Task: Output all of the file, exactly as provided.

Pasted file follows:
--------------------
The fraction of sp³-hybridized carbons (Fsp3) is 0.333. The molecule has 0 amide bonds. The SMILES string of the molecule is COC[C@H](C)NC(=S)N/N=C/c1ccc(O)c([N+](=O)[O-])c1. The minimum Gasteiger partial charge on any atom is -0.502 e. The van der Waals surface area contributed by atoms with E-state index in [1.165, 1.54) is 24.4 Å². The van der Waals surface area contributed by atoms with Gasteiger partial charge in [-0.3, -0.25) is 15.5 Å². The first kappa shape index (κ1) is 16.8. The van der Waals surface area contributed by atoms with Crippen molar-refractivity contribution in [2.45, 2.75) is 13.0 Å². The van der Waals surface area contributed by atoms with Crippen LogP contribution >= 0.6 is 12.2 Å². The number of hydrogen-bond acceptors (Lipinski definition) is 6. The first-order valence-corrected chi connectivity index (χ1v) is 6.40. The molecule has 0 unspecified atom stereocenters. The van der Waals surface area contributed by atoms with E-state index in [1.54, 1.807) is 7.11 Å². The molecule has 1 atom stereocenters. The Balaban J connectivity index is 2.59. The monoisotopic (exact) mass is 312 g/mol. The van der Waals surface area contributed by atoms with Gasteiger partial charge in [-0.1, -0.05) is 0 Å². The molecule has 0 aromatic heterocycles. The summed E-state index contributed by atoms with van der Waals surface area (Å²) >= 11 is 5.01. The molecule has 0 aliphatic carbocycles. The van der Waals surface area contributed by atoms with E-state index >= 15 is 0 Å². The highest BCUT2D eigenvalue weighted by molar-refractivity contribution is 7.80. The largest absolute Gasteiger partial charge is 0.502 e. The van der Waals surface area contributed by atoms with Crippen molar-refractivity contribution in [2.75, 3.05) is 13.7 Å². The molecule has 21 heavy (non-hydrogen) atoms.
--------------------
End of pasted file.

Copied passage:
The fraction of sp³-hybridized carbons (Fsp3) is 0.333. The molecule has 0 amide bonds. The SMILES string of the molecule is COC[C@H](C)NC(=S)N/N=C/c1ccc(O)c([N+](=O)[O-])c1. The minimum Gasteiger partial charge on any atom is -0.502 e. The van der Waals surface area contributed by atoms with E-state index in [1.165, 1.54) is 24.4 Å². The van der Waals surface area contributed by atoms with Gasteiger partial charge in [-0.3, -0.25) is 15.5 Å². The first kappa shape index (κ1) is 16.8. The van der Waals surface area contributed by atoms with Crippen molar-refractivity contribution in [2.45, 2.75) is 13.0 Å². The van der Waals surface area contributed by atoms with Crippen LogP contribution >= 0.6 is 12.2 Å². The number of hydrogen-bond acceptors (Lipinski definition) is 6. The first-order valence-corrected chi connectivity index (χ1v) is 6.40. The molecule has 0 unspecified atom stereocenters. The van der Waals surface area contributed by atoms with E-state index in [1.54, 1.807) is 7.11 Å². The molecule has 1 atom stereocenters. The Balaban J connectivity index is 2.59. The monoisotopic (exact) mass is 312 g/mol. The van der Waals surface area contributed by atoms with Gasteiger partial charge in [-0.1, -0.05) is 0 Å². The molecule has 0 aromatic heterocycles. The summed E-state index contributed by atoms with van der Waals surface area (Å²) >= 11 is 5.01. The molecule has 0 aliphatic carbocycles. The van der Waals surface area contributed by atoms with E-state index >= 15 is 0 Å². The highest BCUT2D eigenvalue weighted by molar-refractivity contribution is 7.80. The largest absolute Gasteiger partial charge is 0.502 e. The van der Waals surface area contributed by atoms with Crippen molar-refractivity contribution in [2.75, 3.05) is 13.7 Å². The molecule has 21 heavy (non-hydrogen) atoms.